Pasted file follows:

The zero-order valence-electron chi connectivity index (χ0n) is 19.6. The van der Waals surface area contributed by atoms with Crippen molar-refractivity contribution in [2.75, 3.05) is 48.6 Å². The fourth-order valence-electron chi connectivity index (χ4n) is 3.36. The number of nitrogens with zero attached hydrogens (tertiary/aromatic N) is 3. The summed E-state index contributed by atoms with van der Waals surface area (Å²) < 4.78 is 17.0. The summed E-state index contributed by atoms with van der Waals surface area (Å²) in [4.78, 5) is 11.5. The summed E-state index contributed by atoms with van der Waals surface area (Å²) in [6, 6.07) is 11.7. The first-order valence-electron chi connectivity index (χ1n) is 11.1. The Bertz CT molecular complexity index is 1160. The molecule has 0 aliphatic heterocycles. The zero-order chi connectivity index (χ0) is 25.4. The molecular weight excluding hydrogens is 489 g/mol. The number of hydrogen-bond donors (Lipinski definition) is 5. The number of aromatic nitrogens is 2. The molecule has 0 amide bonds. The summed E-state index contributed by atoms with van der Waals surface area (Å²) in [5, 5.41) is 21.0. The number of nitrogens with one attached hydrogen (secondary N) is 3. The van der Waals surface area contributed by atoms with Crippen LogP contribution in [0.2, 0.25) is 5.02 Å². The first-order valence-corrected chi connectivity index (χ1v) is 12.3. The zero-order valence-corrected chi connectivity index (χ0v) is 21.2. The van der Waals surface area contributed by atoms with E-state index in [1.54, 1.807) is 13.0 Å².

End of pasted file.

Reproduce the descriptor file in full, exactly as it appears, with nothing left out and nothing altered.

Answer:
The zero-order valence-electron chi connectivity index (χ0n) is 19.6. The van der Waals surface area contributed by atoms with Crippen molar-refractivity contribution in [2.75, 3.05) is 48.6 Å². The fourth-order valence-electron chi connectivity index (χ4n) is 3.36. The number of nitrogens with zero attached hydrogens (tertiary/aromatic N) is 3. The summed E-state index contributed by atoms with van der Waals surface area (Å²) < 4.78 is 17.0. The summed E-state index contributed by atoms with van der Waals surface area (Å²) in [4.78, 5) is 11.5. The summed E-state index contributed by atoms with van der Waals surface area (Å²) in [6, 6.07) is 11.7. The first-order valence-electron chi connectivity index (χ1n) is 11.1. The Bertz CT molecular complexity index is 1160. The molecule has 0 aliphatic heterocycles. The zero-order chi connectivity index (χ0) is 25.4. The molecular weight excluding hydrogens is 489 g/mol. The number of hydrogen-bond donors (Lipinski definition) is 5. The number of aromatic nitrogens is 2. The molecule has 0 amide bonds. The summed E-state index contributed by atoms with van der Waals surface area (Å²) in [5, 5.41) is 21.0. The number of nitrogens with one attached hydrogen (secondary N) is 3. The van der Waals surface area contributed by atoms with Crippen LogP contribution in [0.2, 0.25) is 5.02 Å². The first-order valence-corrected chi connectivity index (χ1v) is 12.3. The zero-order valence-corrected chi connectivity index (χ0v) is 21.2. The van der Waals surface area contributed by atoms with E-state index in [1.54, 1.807) is 13.0 Å².